On Friday, the Supreme Court in the case the State Of Tamil Nadu And Ors. v. Junglee Games India Private Limited And Anr., the bench comprising of Justice Aniruddha Bose and Justice Vikram Nath observed and issued notice on the plea filed challenging the judgment of the Madras High Court for striking down the ban on online games such as rummy and poker.

The State of Tamil Nadu filled the petition assailing the judgment passed by the High Court of Madras on 3rd August of 2021 by which the High Court had to struck down the Tamil Nadu Gaming & Police Laws (Amendment) Act of 2021. Thus, the act had imposed a ban on games like rummy and poker played on the internet with real stakes

It was observed by the High Court that betting in its original sense cannot be differentiated from gambling since the element of risk taking is betting. Further, the Court opined that the Gambling and gaming have developed secondary meanings in judicial parlance. However, such words had attained such connotations in the pre constitutional era that nomen juris cannot be shrugged off to understand such words to mean or imply anything other than how they have been judicially interpreted. Irrespective of the fact that what meanings are ascribed to these words in dictionaries, gambling is equated with gaming and the activity involves chance to such a predominant extent that the element of skill that may also be involved cannot control the desired outcome.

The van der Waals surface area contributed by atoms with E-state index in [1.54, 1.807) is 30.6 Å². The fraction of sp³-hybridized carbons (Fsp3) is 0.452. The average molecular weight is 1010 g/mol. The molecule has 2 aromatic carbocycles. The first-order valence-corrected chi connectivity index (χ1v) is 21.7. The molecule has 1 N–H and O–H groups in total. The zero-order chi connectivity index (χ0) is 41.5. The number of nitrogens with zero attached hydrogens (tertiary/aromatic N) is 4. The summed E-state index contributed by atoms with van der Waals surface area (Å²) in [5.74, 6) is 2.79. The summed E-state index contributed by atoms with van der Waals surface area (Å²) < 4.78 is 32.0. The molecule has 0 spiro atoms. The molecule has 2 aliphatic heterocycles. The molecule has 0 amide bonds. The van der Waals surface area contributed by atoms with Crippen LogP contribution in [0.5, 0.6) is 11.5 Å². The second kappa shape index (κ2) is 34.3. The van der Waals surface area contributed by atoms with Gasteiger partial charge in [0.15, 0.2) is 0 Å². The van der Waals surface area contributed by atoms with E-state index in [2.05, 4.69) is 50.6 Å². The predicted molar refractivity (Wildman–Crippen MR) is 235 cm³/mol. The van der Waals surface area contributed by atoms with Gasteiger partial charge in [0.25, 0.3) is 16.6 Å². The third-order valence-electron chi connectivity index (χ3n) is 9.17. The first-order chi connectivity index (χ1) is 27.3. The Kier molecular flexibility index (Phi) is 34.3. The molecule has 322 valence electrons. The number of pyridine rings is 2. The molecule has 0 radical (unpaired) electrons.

While striking down the amended Act of 1930, the Madras High Court bench led by Chief Justice Sanjib Banerjee observed that the legislation assailed herein has to be regarded as something done by the legislature capriciously, irrationally and without adequately determining the principle such that it is excessive and disproportionate, as when a game of skill involves betting and wagering as given under Section 3(b) of the Act and the same becomes an offence.

It was observed by the court that Despite no offence under Section 4(1) of the Act of 1930 being made out for playing or participating in a game of skill, if any wagering and betting– within the meaning of such expression as indicated in the Explanation to Section 3(b) of the Act – is involved in a game of skill and by virtue of Sections 8 and 9 of the Act an offence is made out of the same activity. Thus, as a result of which a simple game of football or volleyball played for bragging rights between two teams or a tournament which awards any cash prize or even a trophy, would, by the legal fiction created by the definition, amounting to gaming and thereby outlawed.